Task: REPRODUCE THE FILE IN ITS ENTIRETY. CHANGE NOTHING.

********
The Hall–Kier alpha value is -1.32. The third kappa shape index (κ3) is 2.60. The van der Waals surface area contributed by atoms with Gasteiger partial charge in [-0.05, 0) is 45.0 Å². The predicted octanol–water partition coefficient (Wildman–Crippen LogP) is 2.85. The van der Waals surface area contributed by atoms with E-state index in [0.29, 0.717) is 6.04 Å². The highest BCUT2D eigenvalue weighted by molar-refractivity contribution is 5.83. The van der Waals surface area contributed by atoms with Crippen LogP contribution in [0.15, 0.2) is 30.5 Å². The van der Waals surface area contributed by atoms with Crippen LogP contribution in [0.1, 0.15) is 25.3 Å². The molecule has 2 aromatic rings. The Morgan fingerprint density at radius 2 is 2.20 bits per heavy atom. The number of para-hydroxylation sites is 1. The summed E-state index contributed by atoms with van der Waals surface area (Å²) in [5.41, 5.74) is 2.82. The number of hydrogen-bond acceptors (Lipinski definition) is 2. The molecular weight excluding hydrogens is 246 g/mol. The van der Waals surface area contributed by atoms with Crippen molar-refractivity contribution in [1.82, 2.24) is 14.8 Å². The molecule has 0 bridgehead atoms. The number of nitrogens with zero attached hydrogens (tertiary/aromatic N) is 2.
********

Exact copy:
The Hall–Kier alpha value is -1.32. The third kappa shape index (κ3) is 2.60. The van der Waals surface area contributed by atoms with Gasteiger partial charge in [-0.05, 0) is 45.0 Å². The predicted octanol–water partition coefficient (Wildman–Crippen LogP) is 2.85. The van der Waals surface area contributed by atoms with E-state index in [0.29, 0.717) is 6.04 Å². The highest BCUT2D eigenvalue weighted by molar-refractivity contribution is 5.83. The van der Waals surface area contributed by atoms with Crippen LogP contribution in [0.15, 0.2) is 30.5 Å². The van der Waals surface area contributed by atoms with Crippen LogP contribution in [0.1, 0.15) is 25.3 Å². The molecule has 2 aromatic rings. The Morgan fingerprint density at radius 2 is 2.20 bits per heavy atom. The number of para-hydroxylation sites is 1. The summed E-state index contributed by atoms with van der Waals surface area (Å²) in [5.41, 5.74) is 2.82. The number of hydrogen-bond acceptors (Lipinski definition) is 2. The molecular weight excluding hydrogens is 246 g/mol. The van der Waals surface area contributed by atoms with Crippen molar-refractivity contribution in [1.82, 2.24) is 14.8 Å². The molecule has 0 bridgehead atoms. The number of nitrogens with zero attached hydrogens (tertiary/aromatic N) is 2.